3. The Jewish leaders who sought to have Jesus crucified believed that his death was necessary for the following reasons:
a. By stirring up the people, Jesus was threatening the peace and life of the Jewish people, thus increasing the likelihood that Rome would destroy both Jerusalem and the temple. The death of Jesus would be preferable to the destruction of the nation.
b. Jesus “seduced Israel and led them astray from God” (Babylonian Talmud, Sanhedrin 43a). His message and ministry lessened the people’s commitment to living out their Judaism in the way approved of by the Jewish leaders (priests, Pharisees).
c. Jesus interrupted the orderly system of sacrifices in the Jerusalem temple, speaking against the temple and its leaders, thus opposing not only the core of Judaism, but God himself. Jesus’s quotation from Jeremiah 7 (“den of robbers”) combined with other things he had said during his ministry clarified his condemnation of the temple – a blasphemous offense. Moreover, he insisted that God was on his side, thus adding blasphemy to blasphemy.
d. Jesus presented himself as the Messiah, the one anointed by God to bring divine salvation to Israel. But he failed to do what the Messiah was supposed to do, notably, lead a successful revolt against Rome. Instead, Jesus turned his judgment against God’s own temple. Thus Jesus was a false messiah. This fact alone might not have warranted his crucifixion. But, when combined with his other offenses, his false claim to messiahship increased further the chances that his actions would bring devastation upon Judea.
4. The efforts of Jewish leaders to silence Jesus by physical violence were consistent with what other Jewish leaders did in similar situations (vs. the prophet Jeremiah in Jer 26 and vs. Jesus ben Hananiah in Josephus, Jewish War, 6.5.3). This consistency greatly increases the probability that the Gospel accounts accurately portray the role of Jewish leaders. Caiaphas and company did exactly what Jewish leaders in their position thought they had to do when someone insulted or threatened the temple.
Implications for the Current Debate
Given this picture of “one” Jewish perspective on the necessity of Jesus’ death, I want to draw out two implications.
First, it is historically irresponsible to say, “The Jews killed Christ.” Yes, I’m aware that the Gospel of John uses “the Jews” in a way that seems to lay blame for Jesus’s death upon “the Jews.” But, when read in context, “the Jews” means “some Jewish leaders.” Ultimate and legal blame for Jesus’s death fell upon the shoulders of Pontius Pilate, no matter how he might have tried to wriggle out of it. Moreover, many, and quite probably the vast majority of Jews in the time of Jesus, did not want him killed, and were horrified when it happened. Given the tragic history of Christian anti-Semitism, we Christians must speak carefully and accurately about Jewish involvement in his death. The truth: some influential Jews believed Jesus had to die and sought to convince Pilate to crucify him.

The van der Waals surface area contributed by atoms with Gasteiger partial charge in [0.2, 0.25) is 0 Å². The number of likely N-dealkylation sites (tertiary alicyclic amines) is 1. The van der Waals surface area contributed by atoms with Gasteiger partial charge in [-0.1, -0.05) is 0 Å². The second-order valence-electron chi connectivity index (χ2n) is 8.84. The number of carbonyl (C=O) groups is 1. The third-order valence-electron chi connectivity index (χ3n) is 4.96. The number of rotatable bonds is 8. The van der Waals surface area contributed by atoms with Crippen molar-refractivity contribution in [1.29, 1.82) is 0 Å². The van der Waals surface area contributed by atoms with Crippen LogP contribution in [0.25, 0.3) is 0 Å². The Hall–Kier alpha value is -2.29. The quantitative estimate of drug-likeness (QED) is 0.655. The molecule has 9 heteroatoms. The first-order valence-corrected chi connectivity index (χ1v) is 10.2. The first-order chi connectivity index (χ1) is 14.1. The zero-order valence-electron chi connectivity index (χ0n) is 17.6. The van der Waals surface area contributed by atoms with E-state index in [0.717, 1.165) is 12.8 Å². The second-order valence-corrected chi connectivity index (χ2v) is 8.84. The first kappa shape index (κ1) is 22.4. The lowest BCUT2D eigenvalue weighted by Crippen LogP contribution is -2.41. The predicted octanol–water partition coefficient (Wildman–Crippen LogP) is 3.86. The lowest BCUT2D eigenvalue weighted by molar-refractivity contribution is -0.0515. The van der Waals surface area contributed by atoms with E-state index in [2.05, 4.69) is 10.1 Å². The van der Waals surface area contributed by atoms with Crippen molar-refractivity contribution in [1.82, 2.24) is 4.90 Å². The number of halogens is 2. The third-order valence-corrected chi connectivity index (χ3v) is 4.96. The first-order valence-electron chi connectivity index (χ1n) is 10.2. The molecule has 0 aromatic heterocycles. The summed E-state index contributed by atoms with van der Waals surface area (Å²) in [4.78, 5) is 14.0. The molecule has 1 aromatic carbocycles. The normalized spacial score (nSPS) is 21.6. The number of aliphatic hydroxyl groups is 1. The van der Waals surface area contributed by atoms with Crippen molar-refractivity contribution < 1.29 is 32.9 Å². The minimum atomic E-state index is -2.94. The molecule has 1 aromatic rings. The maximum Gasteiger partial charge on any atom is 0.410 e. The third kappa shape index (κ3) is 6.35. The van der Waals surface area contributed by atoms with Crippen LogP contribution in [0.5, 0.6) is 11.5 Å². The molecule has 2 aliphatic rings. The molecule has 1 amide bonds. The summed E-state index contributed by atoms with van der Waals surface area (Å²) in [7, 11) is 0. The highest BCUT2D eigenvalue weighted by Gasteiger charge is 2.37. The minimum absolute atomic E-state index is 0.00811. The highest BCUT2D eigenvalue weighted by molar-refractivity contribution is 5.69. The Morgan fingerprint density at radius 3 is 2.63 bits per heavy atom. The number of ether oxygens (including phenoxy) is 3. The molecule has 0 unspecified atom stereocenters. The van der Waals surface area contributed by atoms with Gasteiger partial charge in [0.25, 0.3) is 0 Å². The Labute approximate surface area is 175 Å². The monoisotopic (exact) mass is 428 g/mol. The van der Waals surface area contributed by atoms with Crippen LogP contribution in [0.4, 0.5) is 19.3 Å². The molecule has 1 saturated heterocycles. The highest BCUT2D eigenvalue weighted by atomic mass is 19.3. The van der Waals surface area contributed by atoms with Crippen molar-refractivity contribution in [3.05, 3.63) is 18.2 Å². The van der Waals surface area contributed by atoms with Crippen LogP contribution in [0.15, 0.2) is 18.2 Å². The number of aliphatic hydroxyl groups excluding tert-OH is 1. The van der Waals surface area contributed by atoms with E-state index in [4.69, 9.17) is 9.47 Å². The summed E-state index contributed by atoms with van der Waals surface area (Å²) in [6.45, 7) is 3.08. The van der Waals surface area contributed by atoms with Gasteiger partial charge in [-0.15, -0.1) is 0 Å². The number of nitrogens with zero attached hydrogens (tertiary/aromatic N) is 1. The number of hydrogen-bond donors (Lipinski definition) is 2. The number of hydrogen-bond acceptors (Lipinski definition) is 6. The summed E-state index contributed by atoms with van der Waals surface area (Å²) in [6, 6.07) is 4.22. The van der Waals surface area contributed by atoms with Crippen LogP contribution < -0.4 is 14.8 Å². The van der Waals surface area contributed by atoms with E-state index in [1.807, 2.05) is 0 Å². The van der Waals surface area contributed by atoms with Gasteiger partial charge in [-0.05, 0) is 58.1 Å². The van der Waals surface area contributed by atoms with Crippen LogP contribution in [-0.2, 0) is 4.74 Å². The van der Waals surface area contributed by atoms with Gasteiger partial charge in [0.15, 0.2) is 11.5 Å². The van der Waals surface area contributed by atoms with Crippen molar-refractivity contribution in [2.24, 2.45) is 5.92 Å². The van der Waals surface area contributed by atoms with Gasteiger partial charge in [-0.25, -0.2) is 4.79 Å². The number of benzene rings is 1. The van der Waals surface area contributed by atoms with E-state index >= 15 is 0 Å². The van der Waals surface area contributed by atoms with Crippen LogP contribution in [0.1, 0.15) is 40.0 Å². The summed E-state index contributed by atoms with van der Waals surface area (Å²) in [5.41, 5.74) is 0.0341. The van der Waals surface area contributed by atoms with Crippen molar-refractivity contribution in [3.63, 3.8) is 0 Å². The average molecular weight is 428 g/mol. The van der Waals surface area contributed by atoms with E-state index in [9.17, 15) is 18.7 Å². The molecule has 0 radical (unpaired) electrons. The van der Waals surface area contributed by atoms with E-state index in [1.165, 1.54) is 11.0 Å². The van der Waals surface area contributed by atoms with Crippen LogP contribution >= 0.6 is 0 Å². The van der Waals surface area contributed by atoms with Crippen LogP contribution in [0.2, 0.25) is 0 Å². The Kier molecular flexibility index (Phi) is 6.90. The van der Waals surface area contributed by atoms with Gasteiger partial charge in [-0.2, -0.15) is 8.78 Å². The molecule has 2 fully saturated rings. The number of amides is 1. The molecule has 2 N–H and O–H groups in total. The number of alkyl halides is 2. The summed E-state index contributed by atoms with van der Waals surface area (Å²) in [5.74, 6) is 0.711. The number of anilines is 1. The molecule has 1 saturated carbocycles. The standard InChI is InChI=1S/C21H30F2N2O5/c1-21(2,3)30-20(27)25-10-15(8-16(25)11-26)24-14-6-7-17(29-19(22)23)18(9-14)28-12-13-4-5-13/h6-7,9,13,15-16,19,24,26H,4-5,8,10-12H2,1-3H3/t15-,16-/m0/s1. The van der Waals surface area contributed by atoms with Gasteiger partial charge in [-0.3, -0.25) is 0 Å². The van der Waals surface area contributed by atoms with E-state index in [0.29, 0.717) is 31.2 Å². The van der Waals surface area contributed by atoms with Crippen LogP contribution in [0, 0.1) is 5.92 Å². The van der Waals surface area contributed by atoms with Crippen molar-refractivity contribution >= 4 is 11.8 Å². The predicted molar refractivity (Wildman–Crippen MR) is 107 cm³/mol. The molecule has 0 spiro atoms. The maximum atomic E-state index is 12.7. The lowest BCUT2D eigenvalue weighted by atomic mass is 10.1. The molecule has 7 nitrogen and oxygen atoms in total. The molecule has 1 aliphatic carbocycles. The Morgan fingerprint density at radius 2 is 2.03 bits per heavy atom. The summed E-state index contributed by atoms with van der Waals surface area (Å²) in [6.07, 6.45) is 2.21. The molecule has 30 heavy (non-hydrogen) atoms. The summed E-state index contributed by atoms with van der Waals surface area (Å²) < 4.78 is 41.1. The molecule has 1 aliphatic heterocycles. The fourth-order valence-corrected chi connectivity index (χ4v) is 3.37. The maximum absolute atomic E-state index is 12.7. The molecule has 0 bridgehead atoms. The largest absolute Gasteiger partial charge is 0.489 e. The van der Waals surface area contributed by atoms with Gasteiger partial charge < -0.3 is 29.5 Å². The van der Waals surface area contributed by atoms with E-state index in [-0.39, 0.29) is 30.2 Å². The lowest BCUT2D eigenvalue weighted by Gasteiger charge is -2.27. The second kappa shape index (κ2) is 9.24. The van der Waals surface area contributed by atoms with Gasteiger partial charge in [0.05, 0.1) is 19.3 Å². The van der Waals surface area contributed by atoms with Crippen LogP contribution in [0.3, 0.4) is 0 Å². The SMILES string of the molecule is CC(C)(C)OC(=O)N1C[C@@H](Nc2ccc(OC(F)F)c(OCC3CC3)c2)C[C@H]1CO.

Second, it is historically irresponsible to deny all Jewish involvement in the death of Jesus. Some scholars, no doubt responding to the horrors of anti-Semitism, have applied their critical scalpels to the New Testament records, cutting from them any implication of Jewish complicity in the death of Jesus. In their surgery, however, they bleed historical probability to death. In fact two ancient Jewish sources, Josephus and the Talmud, indicate that some Jews were involved in the death of Jesus and help us to understand why they would have been. Plus, the picture of Caiaphas and his associates in the Gospels makes historical and logical sense. These leaders were protecting that which they believed to be essential, including both the temple and their own civic/religious position. The actions of other leaders in similar situations confirm the conclusion that the New Testament Gospels paint an historical reliable picture of Jewish involvement in the death of Jesus.
Finally, there was another Jewish perspective on the necessity of Jesus’s death, a perspective I haven’t yet mentioned. It was the most important Jewish perspective of all, that of Jesus himself.
Another Jewish Perspective . . . The Perspective of Jesus of Nazareth
Setting Up the Problem
According to the New Testament Gospels, Jesus fully expected that he would be tortured and killed. Yet he spoke of his death, not merely as something that would happen, but as something that must happen. So, for example, in Mark 8 we read, “Then he began to teach them that the Son of Man must undergo great suffering, and be rejected by the elders, the chief priests, and the scribes, and be killed, and after three days rise again” (8:31). On numerous occasions Jesus predicted his pending death in Jerusalem (Mark 9:31; Mark 10:33-34), yet he did nothing to prevent it. In fact, his actions in Jerusalem – cleansing the temple, failing to flee from those who sought to arrest him – if anything, propelled him to the cross. The big question is: Why? Why did Jesus believe that it was necessary that he die?